Hey, side note, I ran into this article in a little monthly magazine over here – it sounds possible that the feds may be working on a new way of managing their forests which involves the peoples comments and consideration. I’m intrested how this “test run” goes. Here is the little article – if I dig up more info I’ll let you know.

    You tie your own flies? very nice.


    Comment by aullori — May 10, 2007 @ 10:07 pm

  9. Thanks for that link. That certainly looks positive! It may be just that forest, but it’s certainly a step in the right direction!

    There was an article in the Missoula paper today too, about some cooperation among various groups on the Blackfoot River area here that also looks positive.


    Comment by montucky — May 10, 2007 @ 10:36 pm

  10. Great post, with so many half baked fishing blogs out there today it was a real joy stumbling across yours. You what blogging is about. Thanks again for the great post on your opening day adventure!

    I am working on my own trout fishing site, though I bypassed the blog part of it, I really dont have the time to make daily / weekly posts so it will be more of a content site, but anyway check it out if you wish. Trout Fishing its got a long way to go 🙂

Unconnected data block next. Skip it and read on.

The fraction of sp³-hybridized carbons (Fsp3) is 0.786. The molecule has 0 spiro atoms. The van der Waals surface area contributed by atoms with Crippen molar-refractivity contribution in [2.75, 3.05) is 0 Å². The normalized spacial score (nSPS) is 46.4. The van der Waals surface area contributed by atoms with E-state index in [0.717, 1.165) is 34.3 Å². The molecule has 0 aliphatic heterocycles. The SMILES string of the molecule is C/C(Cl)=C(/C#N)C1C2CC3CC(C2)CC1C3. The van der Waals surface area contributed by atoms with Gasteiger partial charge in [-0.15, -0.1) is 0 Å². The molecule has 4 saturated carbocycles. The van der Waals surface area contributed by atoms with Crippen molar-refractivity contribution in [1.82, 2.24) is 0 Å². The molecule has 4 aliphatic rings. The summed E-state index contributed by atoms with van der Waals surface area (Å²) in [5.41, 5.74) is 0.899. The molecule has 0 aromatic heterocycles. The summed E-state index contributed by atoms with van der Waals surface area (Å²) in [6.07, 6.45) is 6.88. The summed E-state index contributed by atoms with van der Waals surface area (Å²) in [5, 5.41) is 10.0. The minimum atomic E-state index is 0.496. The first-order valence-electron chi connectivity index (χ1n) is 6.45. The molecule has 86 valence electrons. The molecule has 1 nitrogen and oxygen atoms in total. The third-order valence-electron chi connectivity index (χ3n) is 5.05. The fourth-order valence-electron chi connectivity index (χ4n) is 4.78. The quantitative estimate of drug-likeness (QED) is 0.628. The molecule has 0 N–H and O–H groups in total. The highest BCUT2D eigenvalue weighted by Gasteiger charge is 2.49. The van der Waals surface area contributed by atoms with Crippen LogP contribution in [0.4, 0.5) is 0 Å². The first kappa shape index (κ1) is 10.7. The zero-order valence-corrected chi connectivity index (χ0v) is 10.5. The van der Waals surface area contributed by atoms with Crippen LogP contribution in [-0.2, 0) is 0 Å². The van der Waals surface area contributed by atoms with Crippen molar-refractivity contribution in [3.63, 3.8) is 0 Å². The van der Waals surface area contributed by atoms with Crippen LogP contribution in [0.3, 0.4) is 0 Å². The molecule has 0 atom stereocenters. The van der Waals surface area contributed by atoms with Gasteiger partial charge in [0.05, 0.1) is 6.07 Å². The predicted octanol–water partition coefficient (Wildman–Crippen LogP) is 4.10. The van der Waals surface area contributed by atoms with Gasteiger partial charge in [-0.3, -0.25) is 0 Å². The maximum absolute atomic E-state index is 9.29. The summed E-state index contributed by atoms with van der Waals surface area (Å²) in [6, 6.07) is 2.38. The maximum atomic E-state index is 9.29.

Again I love your blog, keep up the good work!


    Comment by Jer — May 15, 2007 @ 11:34 pm

  11. Jer,

    Thanks for the visit!

    I just paid a visit to your site and enjoyed it. It’s obvious that you know what it’s all about. I bookmarked and I’ll continue to visit you. I didn’t see any way to comment there though.


    Comment by montucky — May 16, 2007 @ 9:16 am

  12. Jer,

    I just visited your new site and enjoyed it very much. I bookmarked it and will visit you there. Couldn’t figure out a way to leave a comment though. I like what you’re doing and found that you know what you’re talking about. It’s interesting and informative. I wish you good luck with the site and hope that a lot of folks will find it!

    You’re certainly right about the equipment part too. Knowledge and developed skill are a far more important part of it than gear. I still use a 7 ft light fly rod that I bought in 1969, tie my own flies, and usually fish in blue jeans and sneakers. I laugh when I see anglers on a stream who look like they are posing for a Cabela’s page.


    Comment by montucky — May 16, 2007 @ 9:27 am

  13. Oh my,.. I’m still grinning.


    Comment by Cedar — March 7, 2010 @ 10:45 am

RSS feed for comments on this post. TrackBack URI

Leave a Reply

Fill in your details below or click an icon to log in: Logo

You are commenting using your account. Log Out /  Change )

Twitter picture

You are commenting using your Twitter account. Log Out /  Change )

Facebook photo

You are commenting using your Facebook account. Log Out /  Change )

Connecting to %s

This site uses Akismet to reduce spam. Learn how your comment data is processed.

Create a free website or blog at

%d bloggers like this: